As National Cyber Security Awareness Month (NCSAM) 2016 came to a close at the end of October, the U.S. Department of Homeland Security (DHS) turned its attention to National Critical Infrastructure Security and Resilience Month in November.
DHS points out that the essential services that underlie daily life in American society – our roads, bridges, power grids, water systems, and communication networks – are increasingly being run on digital networks. Sophisticated cybercriminals and nation-states pose a great risk to America’s critical infrastructure by exploiting vulnerabilities in cyberspace. And just as we all rely on critical infrastructure, we all play a role in keeping it strong, secure, and resilient.
National Critical Infrastructure Security and Resilience Month provides a good opportunity to look at the connection between cyber and physical security. Small actions by individual citizens can have a large impact on preventing cyber attacks on critical infrastructure. By incorporating basic cyber best practices into daily routines, like using strong authentication, installing updates on mobile device, and limiting the amount of personal information you share online; we can help defend our nation’s critical infrastructure from cyber threats.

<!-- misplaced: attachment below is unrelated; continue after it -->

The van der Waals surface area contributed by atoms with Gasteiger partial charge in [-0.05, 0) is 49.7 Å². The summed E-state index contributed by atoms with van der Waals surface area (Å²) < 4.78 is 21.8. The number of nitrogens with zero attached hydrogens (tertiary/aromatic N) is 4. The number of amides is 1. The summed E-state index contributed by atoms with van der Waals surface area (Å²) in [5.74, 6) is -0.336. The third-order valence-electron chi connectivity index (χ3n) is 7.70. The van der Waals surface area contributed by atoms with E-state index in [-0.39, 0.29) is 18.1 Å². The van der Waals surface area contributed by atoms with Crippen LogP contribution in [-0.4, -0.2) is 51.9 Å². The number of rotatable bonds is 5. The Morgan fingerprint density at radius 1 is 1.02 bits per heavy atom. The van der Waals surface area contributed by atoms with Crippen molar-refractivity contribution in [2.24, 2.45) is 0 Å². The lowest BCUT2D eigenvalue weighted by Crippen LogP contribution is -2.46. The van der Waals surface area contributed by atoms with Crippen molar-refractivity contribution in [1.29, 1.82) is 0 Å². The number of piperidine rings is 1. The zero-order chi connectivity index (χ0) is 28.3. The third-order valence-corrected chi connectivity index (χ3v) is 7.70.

DHS provides is a Critical Infrastructure Security and Resilience Month 2016 Toolkit that provides resources for state, local, territorial, and tribal governments. The toolkit includes suggested activities that governments, businesses, nongovernmental organizations, and community organizations can take to participate in Critical Infrastructure Security and Resilience Month. Resources include discussion points for government leaders, steps to start evaluating a cybersecurity program, and a list of hands-on resources. The toolkit also includes templates and drafts of newsletter articles, blogs, and other collateral material for use in outreach efforts.
For more information on National Critical Infrastructure Security and Resilience Month, visit the DHS website.